• bennie RN

      I RESPECT THIS POST A LOT….
      I AM ALSO A MALE NURSE WITH A SPECIALTY IN ACCIDENT AND EMERGENCY..I GRADUATED IN NIGERIA AND BECAUSE OF THE KIND OF SOCIETY WE LIVE IN HERE, I HAVE FOUND MYSELF WITH A LOT OF RESPONSIBILITY BOTH IN AND OUT OF THE HOSPITAL SETTING..I NEVER FOR ONCE REGRETTED BEING A NURSE SINCE I GRADUATED 2007 AS AN RN AND 2009 AS A REGISTERED ACCIDENT AND EMERGENCY NURSE..
      I INTEND GOING FOR MY BSN AND ALSO A MSN IN ANAESTHETICS, AND A PHD TO CROWN IT ALL. SO I CAN ALSO TRANSFER MY KNOWLEDGE TO THE UPCOMING NURSES.
      MORE OF POSTS LIKE YOURS WILL INSPIRE YOUNG NURSES LIKE US.
      THANKS.

  4. CriticalcareKansas RN

    Excellent article. A lot of us male nurses are military veterans. Especially in ICU. I was also a Corporal in the US Marine Corps in the 1980’s, before graduating from nursing school in December of 1990. I’ve experienced all of the things you mentioned in my 21 years as a nurse, including the guy with the room temperature IQ who told me “You’ll make someone a very good wife someday” as I was puttinig clean sheets on the bed so we could admit his wife to the ICU. (My charge nurse dragged me out of the room because she thought I was going to slug him!) My man card has never been in doubt because I know who I am also. Whatever you may experience in your career, just keep maintaining your dignity and self respect. They can’t take that away from you. Hang in there, Brother! Semper Fi.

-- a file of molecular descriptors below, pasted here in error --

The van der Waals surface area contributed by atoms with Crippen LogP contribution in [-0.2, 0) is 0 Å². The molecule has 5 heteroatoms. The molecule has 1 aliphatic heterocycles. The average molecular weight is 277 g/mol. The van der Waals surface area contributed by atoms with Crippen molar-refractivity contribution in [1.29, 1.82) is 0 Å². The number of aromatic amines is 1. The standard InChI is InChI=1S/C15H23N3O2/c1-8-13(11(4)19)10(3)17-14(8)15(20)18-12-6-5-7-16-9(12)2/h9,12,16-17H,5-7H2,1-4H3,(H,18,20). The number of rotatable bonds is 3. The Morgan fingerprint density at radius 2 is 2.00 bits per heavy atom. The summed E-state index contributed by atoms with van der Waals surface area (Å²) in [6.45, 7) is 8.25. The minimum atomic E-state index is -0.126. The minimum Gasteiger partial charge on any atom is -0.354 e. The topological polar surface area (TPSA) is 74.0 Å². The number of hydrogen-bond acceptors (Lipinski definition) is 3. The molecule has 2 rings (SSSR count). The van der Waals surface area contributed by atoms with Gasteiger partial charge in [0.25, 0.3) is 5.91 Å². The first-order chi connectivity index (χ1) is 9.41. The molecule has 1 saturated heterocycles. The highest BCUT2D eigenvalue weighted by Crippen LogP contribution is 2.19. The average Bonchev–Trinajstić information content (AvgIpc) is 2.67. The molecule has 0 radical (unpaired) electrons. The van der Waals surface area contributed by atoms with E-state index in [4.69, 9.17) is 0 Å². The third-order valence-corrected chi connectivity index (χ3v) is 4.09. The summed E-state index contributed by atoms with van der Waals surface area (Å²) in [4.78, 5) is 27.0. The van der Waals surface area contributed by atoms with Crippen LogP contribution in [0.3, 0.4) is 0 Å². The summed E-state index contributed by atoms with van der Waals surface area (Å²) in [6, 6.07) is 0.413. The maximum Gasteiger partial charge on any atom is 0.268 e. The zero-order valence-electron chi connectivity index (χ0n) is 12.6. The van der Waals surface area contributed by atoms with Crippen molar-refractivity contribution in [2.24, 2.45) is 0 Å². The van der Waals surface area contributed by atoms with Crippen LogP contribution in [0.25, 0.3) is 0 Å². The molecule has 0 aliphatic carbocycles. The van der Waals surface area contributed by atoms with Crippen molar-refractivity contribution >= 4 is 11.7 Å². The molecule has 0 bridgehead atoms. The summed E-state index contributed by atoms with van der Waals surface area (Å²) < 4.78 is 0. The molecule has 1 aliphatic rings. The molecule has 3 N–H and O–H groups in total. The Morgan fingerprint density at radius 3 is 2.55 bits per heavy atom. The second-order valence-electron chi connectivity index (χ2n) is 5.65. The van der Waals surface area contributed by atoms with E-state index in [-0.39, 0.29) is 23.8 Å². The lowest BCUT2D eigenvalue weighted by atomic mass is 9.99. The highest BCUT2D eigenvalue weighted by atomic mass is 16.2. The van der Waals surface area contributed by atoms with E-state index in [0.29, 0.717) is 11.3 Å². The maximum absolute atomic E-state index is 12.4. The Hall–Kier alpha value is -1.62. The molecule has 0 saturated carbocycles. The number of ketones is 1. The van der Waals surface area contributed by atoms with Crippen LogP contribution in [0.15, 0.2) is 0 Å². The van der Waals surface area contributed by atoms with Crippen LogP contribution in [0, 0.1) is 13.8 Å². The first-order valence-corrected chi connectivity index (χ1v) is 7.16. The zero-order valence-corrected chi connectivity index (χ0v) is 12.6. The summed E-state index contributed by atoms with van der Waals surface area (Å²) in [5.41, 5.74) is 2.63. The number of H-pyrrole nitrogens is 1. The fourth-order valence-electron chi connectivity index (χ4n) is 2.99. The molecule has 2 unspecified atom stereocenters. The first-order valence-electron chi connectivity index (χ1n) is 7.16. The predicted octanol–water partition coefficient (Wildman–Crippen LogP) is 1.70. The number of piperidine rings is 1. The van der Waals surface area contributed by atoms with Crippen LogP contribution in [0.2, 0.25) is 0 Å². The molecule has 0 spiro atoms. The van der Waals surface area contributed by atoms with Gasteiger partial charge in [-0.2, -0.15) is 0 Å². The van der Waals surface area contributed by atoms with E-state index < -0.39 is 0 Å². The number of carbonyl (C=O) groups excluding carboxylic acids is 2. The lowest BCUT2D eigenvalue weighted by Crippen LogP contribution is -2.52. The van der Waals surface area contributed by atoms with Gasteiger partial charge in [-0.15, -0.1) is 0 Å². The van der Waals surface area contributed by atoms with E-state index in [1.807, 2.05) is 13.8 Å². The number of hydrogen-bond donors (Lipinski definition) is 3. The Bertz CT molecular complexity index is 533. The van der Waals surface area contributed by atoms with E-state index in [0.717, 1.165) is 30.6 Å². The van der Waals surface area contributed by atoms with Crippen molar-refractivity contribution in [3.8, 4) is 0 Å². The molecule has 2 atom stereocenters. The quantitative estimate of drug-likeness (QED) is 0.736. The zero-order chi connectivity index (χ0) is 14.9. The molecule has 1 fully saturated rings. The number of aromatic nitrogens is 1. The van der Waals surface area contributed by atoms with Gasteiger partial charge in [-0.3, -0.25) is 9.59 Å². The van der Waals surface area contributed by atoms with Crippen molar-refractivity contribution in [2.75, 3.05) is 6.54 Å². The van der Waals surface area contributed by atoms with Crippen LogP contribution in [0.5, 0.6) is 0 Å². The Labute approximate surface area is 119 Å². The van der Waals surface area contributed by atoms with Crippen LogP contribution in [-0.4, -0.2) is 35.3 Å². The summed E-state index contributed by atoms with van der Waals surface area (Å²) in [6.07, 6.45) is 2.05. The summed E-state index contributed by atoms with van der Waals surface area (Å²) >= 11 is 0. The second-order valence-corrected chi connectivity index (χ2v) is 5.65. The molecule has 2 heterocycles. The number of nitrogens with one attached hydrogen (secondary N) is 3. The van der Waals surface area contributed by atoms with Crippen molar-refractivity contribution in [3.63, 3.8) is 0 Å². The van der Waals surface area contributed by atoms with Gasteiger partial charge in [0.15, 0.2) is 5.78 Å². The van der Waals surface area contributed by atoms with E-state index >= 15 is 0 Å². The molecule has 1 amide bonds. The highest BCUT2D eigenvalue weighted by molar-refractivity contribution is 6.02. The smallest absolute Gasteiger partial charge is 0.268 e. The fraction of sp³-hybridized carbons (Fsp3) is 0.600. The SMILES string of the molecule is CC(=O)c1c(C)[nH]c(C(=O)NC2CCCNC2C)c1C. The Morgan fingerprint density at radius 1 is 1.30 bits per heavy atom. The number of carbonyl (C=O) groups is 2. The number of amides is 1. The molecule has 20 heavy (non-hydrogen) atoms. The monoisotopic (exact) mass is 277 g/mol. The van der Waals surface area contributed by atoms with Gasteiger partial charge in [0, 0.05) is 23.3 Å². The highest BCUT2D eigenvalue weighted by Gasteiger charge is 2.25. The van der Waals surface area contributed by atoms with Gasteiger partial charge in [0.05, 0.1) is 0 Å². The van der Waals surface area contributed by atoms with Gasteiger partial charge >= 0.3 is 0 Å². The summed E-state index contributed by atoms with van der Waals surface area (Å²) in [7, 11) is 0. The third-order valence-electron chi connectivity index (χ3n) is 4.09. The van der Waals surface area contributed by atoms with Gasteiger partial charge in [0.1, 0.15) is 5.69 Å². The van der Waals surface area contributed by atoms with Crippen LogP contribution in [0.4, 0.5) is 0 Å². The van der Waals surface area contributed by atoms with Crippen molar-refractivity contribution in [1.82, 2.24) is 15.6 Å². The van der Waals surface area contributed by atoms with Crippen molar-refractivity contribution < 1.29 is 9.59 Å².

Has anyone else been lowered on their performance evaluation, by an older female nurse manager, for “not behaving enough like a woman”?

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  6. AaronLPN LPN

    Us men in nusring (I hate the term “male nurse” as if we are some inferior sub genre) still have a ways to go. I have had it happen to me and I have seen it happen to other guys too: He’s a man, so obviouslly he has anger issues, is aggresive and violent (it is called be assertive which is not just for the ladies.) He is incapable of providing emotional support. He’s a bully. He thinks he’s “all that.” He can fix that, he’s a man! You think becasue you’re a man that makes you right and me a femal I’m always wrong? He must be gay! He must be a pervert! You must hate women ( a favourite when standing up to female bullies.). You all know the rubbish and insulting stereotypes. We’ve come a long way fella’s but we’ve got a long way to go yet.